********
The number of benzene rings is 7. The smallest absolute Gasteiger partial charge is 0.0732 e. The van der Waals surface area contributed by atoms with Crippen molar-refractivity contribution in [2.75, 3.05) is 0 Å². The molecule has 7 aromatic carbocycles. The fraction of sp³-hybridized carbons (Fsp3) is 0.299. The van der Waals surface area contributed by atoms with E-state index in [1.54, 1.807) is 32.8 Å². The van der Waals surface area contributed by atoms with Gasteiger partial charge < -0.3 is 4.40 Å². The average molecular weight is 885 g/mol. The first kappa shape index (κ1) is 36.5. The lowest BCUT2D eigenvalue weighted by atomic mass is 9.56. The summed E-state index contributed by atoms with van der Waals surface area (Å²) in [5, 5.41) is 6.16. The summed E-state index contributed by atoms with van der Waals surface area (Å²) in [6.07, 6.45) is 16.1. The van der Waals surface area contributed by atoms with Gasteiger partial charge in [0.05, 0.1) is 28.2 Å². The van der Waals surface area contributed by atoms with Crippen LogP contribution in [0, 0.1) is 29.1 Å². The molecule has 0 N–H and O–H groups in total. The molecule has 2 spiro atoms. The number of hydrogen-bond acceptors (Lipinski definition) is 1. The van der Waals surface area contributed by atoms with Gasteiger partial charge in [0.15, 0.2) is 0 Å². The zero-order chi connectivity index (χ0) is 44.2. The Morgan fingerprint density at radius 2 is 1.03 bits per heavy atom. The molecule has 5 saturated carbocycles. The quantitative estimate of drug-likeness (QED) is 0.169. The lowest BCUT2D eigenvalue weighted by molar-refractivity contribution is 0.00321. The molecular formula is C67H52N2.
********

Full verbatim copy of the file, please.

The number of benzene rings is 7. The smallest absolute Gasteiger partial charge is 0.0732 e. The van der Waals surface area contributed by atoms with Crippen molar-refractivity contribution in [2.75, 3.05) is 0 Å². The molecule has 7 aromatic carbocycles. The fraction of sp³-hybridized carbons (Fsp3) is 0.299. The van der Waals surface area contributed by atoms with E-state index in [1.54, 1.807) is 32.8 Å². The van der Waals surface area contributed by atoms with Gasteiger partial charge < -0.3 is 4.40 Å². The average molecular weight is 885 g/mol. The first kappa shape index (κ1) is 36.5. The lowest BCUT2D eigenvalue weighted by atomic mass is 9.56. The summed E-state index contributed by atoms with van der Waals surface area (Å²) in [5, 5.41) is 6.16. The summed E-state index contributed by atoms with van der Waals surface area (Å²) in [6.07, 6.45) is 16.1. The van der Waals surface area contributed by atoms with Gasteiger partial charge in [0.05, 0.1) is 28.2 Å². The van der Waals surface area contributed by atoms with Crippen LogP contribution in [0, 0.1) is 29.1 Å². The molecule has 0 N–H and O–H groups in total. The molecule has 2 spiro atoms. The number of hydrogen-bond acceptors (Lipinski definition) is 1. The van der Waals surface area contributed by atoms with Gasteiger partial charge in [0.15, 0.2) is 0 Å². The zero-order chi connectivity index (χ0) is 44.2. The Morgan fingerprint density at radius 2 is 1.03 bits per heavy atom. The molecule has 5 saturated carbocycles. The quantitative estimate of drug-likeness (QED) is 0.169. The lowest BCUT2D eigenvalue weighted by molar-refractivity contribution is 0.00321. The molecular formula is C67H52N2.